Facebook LinkedIn Email Pinterest Twitter Instagram YouTube Icon Navigation Search Icon Main Search Icon Video Play Icon Plus Icon Minus Icon Check Icon Print Icon Note Icon Heart Icon Filled Heart Icon Single Arrow Icon Double Arrow Icon Hamburger Icon TV Icon Close Icon Sorted Hamburger/Search Icon

How to buy the best sea scallops

Fine Cooking Issue 23

Ask the fishmonger for “dry” scallops. Freshly harvested scallops are 75% to 79% water, but in the hours, days, and sometimes weeks before scallops reach your kitchen, they begin to dry out and lose moisture. To offset this, commercial fisheries have developed a method of soaking fresh scallops in a solution of salts and water (sodium tripolyphosphate, or STP) to plump the scallops and keep them fresher longer. Unfortunately, not only are you paying for this extra water, but you’re getting an inferior product. The soaking detracts from a scallop’s natural fresh, briny taste, and when you try to sauté a soaked or “wet” scallop, it instantly sheds all its excess water when it hits the hot pan. You wind up steaming your scallops rather than searing them, and the texture of the meat tends to be rubbery.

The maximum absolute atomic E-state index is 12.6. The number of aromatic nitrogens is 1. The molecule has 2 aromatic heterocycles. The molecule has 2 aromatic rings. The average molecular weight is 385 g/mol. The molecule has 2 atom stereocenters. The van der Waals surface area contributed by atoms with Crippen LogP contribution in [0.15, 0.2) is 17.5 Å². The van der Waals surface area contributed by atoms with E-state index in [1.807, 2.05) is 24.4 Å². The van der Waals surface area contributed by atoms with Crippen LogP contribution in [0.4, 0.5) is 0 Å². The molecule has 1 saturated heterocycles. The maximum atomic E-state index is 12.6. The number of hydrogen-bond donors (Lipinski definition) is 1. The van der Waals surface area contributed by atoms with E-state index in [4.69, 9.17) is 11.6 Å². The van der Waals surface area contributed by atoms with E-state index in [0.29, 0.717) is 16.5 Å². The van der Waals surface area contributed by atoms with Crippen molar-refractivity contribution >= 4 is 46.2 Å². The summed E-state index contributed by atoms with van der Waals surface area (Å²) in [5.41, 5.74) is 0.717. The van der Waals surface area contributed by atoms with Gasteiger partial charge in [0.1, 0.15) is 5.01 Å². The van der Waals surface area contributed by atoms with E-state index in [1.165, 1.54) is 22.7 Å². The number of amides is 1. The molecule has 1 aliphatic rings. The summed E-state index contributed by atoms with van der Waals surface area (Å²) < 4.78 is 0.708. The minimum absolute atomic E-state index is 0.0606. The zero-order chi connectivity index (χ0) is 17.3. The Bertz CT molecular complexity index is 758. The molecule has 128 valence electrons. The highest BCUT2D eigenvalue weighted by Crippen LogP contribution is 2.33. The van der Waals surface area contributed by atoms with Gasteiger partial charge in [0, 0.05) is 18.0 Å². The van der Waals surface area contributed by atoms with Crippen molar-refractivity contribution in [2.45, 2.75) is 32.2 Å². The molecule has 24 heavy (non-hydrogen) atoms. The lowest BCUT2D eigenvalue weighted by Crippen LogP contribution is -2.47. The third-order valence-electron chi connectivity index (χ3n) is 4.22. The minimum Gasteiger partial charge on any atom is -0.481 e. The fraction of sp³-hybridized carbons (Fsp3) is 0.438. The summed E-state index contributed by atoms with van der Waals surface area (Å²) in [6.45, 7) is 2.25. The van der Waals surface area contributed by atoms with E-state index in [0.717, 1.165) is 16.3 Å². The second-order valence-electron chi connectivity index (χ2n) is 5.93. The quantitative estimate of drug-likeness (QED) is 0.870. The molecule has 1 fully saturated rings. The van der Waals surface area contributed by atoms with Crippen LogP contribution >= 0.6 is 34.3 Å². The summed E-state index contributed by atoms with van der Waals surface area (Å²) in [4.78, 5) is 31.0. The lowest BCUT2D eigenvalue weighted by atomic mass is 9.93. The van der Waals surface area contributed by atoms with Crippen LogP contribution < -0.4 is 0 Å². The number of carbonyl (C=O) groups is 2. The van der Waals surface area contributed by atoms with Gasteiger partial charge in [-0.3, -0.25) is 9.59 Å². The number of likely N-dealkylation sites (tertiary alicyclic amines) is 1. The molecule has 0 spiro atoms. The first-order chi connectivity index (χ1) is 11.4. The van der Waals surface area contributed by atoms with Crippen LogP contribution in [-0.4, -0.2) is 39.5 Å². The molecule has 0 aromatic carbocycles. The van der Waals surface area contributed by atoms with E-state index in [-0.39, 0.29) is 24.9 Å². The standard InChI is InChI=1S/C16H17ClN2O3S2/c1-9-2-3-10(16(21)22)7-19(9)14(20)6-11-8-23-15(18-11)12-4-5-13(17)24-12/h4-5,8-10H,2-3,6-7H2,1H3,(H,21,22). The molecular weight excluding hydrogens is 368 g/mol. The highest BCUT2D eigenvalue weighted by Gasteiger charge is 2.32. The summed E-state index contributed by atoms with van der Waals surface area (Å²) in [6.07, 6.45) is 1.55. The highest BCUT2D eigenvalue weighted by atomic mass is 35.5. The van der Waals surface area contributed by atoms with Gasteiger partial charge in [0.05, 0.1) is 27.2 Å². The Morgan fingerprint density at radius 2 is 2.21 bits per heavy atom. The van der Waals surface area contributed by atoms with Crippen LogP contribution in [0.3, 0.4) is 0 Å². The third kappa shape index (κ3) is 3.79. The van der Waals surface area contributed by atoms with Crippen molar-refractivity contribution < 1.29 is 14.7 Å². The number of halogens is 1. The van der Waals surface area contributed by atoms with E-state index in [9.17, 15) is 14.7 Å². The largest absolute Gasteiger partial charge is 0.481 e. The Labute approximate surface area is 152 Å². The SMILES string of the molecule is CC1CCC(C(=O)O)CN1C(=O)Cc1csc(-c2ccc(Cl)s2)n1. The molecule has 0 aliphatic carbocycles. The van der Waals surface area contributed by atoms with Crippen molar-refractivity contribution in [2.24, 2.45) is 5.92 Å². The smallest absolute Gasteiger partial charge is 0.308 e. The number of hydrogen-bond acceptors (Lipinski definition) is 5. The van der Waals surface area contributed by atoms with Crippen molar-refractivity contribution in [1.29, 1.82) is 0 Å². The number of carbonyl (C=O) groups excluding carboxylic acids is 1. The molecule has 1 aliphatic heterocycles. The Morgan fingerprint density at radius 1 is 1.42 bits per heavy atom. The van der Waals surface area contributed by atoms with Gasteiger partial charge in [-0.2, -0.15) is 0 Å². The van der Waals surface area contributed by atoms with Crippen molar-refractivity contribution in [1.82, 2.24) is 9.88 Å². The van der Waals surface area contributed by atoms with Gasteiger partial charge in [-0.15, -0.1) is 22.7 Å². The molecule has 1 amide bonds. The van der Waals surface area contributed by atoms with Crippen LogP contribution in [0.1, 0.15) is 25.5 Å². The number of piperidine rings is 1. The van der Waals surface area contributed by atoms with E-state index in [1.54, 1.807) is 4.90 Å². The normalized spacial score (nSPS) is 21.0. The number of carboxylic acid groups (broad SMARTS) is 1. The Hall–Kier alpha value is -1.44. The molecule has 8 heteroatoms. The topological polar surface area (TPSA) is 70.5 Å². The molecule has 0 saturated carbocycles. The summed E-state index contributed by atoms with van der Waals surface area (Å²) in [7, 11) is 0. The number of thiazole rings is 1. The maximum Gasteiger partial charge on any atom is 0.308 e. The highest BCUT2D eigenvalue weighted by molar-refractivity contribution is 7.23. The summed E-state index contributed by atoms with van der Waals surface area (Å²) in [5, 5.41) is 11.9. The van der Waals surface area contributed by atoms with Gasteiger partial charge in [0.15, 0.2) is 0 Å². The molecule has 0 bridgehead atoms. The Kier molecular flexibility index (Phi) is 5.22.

Save to Recipe Box
Add Private Note
Saved Add to List

    Add to List

Add Recipe Note


Leave a Comment


Leave A Comment

Your email address will not be published.


View All


Follow Fine Cooking on your favorite social networks

We hope you’ve enjoyed your free articles. To keep reading, subscribe today.

Get the print magazine, 25 years of back issues online, over 7,000 recipes, and more.